… It's the entitlement that gets to me. That and the fact that I've seen too many people who've really needed help having to wait just a little bit longer because some jackass was tying up ressources due to a broken toe when he could have gotten his wife to drive him to an urgent care clinic down the block… And who catches the blame? The ambulance crews and companies do. It sucks.

  2. Hiya, point one – I am absolutely as full of BS as the next person, at least. Sometimes, also like everyone else, I forget that small but important fact!I think it was the recent HYS about people taking fag breaks that finally tipped me over the edge – I mean, everyone posting on it “knew better”! Yet how many bother to vote, how many get involved in their communities regarding those issues of public health…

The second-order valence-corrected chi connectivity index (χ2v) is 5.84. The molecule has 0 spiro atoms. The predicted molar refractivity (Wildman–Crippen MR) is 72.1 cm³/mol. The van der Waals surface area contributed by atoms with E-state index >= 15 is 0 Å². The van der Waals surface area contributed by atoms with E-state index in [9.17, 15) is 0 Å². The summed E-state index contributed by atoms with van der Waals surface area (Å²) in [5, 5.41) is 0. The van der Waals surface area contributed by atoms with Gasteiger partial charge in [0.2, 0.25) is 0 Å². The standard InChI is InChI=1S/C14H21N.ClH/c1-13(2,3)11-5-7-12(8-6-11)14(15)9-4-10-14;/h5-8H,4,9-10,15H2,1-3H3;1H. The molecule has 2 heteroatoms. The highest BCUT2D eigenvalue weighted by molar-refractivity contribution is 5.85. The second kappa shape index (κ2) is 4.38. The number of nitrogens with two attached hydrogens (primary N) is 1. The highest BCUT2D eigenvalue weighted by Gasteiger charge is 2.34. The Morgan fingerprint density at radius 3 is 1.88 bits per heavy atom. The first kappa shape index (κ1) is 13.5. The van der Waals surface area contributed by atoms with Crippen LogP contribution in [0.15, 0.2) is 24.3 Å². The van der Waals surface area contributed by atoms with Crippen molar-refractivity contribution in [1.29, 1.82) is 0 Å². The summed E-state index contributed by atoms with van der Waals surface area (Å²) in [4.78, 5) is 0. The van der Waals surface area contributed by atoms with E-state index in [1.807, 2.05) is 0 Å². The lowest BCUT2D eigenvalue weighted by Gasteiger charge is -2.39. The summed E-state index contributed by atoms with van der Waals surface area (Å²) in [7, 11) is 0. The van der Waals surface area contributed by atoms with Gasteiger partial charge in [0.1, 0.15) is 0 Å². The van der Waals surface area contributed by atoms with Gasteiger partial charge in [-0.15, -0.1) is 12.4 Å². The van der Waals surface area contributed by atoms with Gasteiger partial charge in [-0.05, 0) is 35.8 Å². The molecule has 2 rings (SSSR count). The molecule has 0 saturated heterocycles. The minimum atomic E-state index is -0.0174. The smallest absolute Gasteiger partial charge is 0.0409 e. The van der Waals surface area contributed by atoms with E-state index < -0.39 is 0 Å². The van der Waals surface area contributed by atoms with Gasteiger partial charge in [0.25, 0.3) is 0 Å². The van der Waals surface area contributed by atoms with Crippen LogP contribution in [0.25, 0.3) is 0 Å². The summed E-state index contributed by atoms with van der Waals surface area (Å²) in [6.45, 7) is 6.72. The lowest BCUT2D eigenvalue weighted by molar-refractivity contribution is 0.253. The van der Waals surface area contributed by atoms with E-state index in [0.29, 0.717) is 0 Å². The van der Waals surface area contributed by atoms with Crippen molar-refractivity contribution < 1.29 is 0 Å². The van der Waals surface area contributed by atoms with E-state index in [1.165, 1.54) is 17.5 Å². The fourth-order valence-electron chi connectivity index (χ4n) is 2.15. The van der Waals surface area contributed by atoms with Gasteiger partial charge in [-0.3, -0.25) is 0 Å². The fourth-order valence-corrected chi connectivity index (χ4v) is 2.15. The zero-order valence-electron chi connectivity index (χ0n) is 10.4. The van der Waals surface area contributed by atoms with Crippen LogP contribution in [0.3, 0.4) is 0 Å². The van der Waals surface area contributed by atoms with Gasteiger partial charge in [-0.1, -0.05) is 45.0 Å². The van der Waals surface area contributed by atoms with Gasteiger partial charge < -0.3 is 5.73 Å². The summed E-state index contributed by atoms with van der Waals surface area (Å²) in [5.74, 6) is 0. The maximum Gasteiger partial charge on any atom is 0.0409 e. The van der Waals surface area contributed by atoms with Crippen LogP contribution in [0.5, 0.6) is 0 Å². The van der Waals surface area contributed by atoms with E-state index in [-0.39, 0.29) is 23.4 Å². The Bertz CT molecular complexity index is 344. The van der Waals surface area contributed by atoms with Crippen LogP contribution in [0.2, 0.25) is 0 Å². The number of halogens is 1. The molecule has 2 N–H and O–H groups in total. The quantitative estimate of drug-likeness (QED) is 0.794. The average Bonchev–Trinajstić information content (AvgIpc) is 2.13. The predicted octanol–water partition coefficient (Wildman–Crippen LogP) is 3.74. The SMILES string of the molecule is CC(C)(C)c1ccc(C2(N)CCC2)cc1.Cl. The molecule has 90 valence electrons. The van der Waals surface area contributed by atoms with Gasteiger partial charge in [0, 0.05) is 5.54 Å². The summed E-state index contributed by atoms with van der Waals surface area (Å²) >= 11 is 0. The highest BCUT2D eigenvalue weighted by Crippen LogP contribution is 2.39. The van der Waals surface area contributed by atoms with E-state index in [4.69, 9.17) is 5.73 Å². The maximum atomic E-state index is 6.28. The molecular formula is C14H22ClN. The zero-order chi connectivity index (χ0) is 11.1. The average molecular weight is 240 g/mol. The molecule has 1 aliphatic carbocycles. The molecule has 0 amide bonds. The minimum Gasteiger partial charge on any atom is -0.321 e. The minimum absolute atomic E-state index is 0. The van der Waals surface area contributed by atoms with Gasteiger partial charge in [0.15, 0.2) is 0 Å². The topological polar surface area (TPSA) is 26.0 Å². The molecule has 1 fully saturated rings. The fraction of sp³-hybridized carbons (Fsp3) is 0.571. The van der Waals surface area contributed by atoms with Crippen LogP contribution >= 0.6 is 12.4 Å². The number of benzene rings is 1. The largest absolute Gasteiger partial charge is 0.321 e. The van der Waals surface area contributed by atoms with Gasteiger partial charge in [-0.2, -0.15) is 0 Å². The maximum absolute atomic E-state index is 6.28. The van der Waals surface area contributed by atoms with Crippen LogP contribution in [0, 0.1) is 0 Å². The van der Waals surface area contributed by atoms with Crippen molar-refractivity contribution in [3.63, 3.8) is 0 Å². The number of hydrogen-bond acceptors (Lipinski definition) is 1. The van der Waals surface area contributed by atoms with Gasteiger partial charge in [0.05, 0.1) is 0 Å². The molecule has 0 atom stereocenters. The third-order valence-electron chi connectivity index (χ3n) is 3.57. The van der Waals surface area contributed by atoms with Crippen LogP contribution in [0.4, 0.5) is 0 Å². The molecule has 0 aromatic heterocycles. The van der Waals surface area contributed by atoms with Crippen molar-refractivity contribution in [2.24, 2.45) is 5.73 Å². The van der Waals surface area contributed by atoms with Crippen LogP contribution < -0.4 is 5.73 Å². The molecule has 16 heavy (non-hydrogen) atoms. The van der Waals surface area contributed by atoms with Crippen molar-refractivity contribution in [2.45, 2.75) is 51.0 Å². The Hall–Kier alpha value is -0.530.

I suddenly found it funny, the scales dropped from my eyes just as I was about to post a really opinionated comment – and I suddenly realised I'm right there in the frog chorus, and it all looks absurd, given that A. the majority of people think they have all the answers and B. life's not perfect yet.

    This would, to my mind anyway, indicate that a lot of people are very deluded. I'm quite sure I'm one of them.

    The bigger issue is that services are not designed for people as they are, as opposed to as they “should” be, and that we are all paying for these services. We can gripe about “them” all we like, and it;s often enjoyable, but it doesn't change the nature of reality.